A Tool for Industrial Water Conservation: Mass-based Pretreatment Permits

In recent years, industrial users connected to municipal sewerage systems have been encouraged to utilize pollution prevention techniques to reduce their water usage, as well as the pollutants being discharged to a receiving wastewater treatment plant. This is seen as a necessary part of any industrial environmental program where pollutants can be reduced at the source in addition to pretreatment of the discharge. Among the techniques used in pollution prevention have been the development and use of solvent management plans, raw material substitutions, and water recycling and conservation.

With a particular emphasis on water conservation, some industrial users who attempt to aggressively reduce the amount of water they discharge can encounter a problem with meeting discharge limitations specified in their Industrial Pretreatment Permit. As they reduce the volume of their wastewater, without an accompanying reduction in the mass of pollutants in the discharge, water conservation efforts can result in a higher concentration of discharged pollutants. Higher pollutant concentrations can lead to potential permit violations and possible enforcement issues that would have to be addressed by the permitting authority.

However, if the specific environmental regulation which establishes discharge limits for particular industrial pretreatment categories supports their use, there can be a solution to this dilemma: mass based discharge limits. In many cases the use of permits requiring mass based limits only can address the problem described above and will serve to encourage further water conservation efforts by industry.

According to Jeffrey Larson, Manager of the Permitting, Compliance, and Enforcement Program within the Georgia Environmental Protection Division’s (EPD’s) Water Protection Branch, “mass based limits are a real possibility for industrial pretreatment permits provided that Federal categorical pretreatment regulations do not specifically establish concentration based numbers for a particular industrial type. It’s important that an industry check with the industrial pretreatment permitting authority prior to implementing water conservation methods if that industry is concerned that they may encounter problems meeting their permit limits due to a proposal to reduce water use. The permitting authority can then re-check the existing permit limits to see if a proposed water conservation proposal will have an impact. Where a problem arises, the permitting authority can then evaluate whether there are any options available to the industry whereby mass based limits can be used.” Larson goes on to say “that EPD wants to encourage water conservation and will assist an industry, within the confines of the applicable regulation, to determine if mass based limits can be successfully used in a permit.”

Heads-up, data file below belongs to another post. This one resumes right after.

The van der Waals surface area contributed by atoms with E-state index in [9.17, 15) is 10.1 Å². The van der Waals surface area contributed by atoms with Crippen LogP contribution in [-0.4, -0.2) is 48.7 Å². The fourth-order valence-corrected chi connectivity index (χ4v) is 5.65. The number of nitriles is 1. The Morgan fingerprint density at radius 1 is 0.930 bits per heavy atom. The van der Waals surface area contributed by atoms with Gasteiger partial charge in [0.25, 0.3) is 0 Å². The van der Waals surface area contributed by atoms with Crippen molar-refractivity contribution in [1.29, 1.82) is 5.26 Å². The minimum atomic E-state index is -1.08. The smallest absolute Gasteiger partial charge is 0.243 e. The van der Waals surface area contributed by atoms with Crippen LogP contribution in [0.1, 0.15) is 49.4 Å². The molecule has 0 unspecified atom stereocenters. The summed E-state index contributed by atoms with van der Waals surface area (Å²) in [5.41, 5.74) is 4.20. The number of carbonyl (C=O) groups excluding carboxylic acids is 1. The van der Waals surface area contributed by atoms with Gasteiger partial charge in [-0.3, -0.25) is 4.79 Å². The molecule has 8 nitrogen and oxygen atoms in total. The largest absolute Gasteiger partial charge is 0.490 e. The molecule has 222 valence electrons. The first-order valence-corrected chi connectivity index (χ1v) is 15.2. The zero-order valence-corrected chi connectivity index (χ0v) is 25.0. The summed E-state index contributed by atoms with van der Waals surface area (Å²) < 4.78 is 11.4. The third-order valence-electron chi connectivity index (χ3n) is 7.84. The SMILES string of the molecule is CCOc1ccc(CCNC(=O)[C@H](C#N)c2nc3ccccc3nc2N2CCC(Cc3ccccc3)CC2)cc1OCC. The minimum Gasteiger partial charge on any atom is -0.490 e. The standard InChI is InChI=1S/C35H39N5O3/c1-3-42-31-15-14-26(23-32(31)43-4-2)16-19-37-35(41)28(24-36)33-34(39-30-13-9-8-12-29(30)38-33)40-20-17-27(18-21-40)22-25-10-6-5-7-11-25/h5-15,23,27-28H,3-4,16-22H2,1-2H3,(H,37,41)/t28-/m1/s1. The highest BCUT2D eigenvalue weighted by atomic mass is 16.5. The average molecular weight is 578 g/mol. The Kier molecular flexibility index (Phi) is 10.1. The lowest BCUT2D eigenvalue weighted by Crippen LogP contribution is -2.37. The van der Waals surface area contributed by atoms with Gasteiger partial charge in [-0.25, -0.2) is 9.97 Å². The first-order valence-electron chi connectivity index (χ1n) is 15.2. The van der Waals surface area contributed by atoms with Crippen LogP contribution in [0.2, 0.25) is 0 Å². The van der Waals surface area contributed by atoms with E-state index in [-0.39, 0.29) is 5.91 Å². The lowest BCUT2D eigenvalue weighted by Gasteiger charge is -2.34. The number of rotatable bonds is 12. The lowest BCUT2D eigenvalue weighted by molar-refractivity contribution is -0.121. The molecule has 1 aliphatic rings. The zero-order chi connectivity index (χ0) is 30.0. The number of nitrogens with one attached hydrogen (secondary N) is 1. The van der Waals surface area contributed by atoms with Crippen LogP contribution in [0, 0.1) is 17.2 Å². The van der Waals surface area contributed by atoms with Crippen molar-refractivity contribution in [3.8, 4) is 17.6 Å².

Mass based limits have been effectively employed in the administration of the local industrial pretreatment program by Dalton Utilities in Dalton, GA. There are a significant number of textile mills on Dalton Utilities’ sewerage system. Although textile mills which discharge directly to surface waters are regulated under Federal Effluent Limitation Guidelines, the Federal Categorical Pretreatment Standards for various subcategories of textile operations only require compliance with the General Pretreatment Regulations and do not establish specific nationwide numerical discharge limits for textile mills. This provided Dalton Utilities with an option and opportunity to use mass based limits as the permit control for its textile mills for pollutants of concern (Biological Oxygen Demand, Chemical Oxygen Demand, etc.). This also provides support and to the mills to continue their efforts to reduce water usage.

By using the permitting flexibility that may be available to the industrial pretreatment permitting authority, pretreaters, such as those in Dalton, can continue with their efforts in water conservation and successfully fulfill the intent of pollution prevention–truly a win-win situation.

–Jeff Larson, EPD and Eileen Miles, P2AD